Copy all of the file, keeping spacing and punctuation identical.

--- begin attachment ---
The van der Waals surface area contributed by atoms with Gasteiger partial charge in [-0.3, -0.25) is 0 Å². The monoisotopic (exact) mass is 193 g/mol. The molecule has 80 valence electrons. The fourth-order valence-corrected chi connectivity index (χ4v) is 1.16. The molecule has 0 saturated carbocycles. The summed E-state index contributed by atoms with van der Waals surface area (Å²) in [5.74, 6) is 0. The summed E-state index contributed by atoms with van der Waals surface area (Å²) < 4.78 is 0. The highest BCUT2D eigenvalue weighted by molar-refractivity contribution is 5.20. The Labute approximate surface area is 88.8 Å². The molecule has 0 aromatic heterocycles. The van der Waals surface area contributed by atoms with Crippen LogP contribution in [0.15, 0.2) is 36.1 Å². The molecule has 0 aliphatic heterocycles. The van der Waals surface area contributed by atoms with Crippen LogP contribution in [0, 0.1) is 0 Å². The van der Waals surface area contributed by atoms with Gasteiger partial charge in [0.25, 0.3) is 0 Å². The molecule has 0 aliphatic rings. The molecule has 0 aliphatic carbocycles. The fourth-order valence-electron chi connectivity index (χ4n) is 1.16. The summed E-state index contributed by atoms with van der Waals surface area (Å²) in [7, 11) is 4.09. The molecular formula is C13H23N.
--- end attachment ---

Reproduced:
The van der Waals surface area contributed by atoms with Gasteiger partial charge in [-0.3, -0.25) is 0 Å². The monoisotopic (exact) mass is 193 g/mol. The molecule has 80 valence electrons. The fourth-order valence-corrected chi connectivity index (χ4v) is 1.16. The molecule has 0 saturated carbocycles. The summed E-state index contributed by atoms with van der Waals surface area (Å²) in [5.74, 6) is 0. The summed E-state index contributed by atoms with van der Waals surface area (Å²) < 4.78 is 0. The highest BCUT2D eigenvalue weighted by molar-refractivity contribution is 5.20. The Labute approximate surface area is 88.8 Å². The molecule has 0 aromatic heterocycles. The van der Waals surface area contributed by atoms with Crippen LogP contribution in [0.15, 0.2) is 36.1 Å². The molecule has 0 aliphatic heterocycles. The van der Waals surface area contributed by atoms with Crippen LogP contribution in [0, 0.1) is 0 Å². The van der Waals surface area contributed by atoms with Gasteiger partial charge in [0.25, 0.3) is 0 Å². The molecule has 0 aliphatic rings. The molecule has 0 aliphatic carbocycles. The fourth-order valence-electron chi connectivity index (χ4n) is 1.16. The summed E-state index contributed by atoms with van der Waals surface area (Å²) in [7, 11) is 4.09. The molecular formula is C13H23N.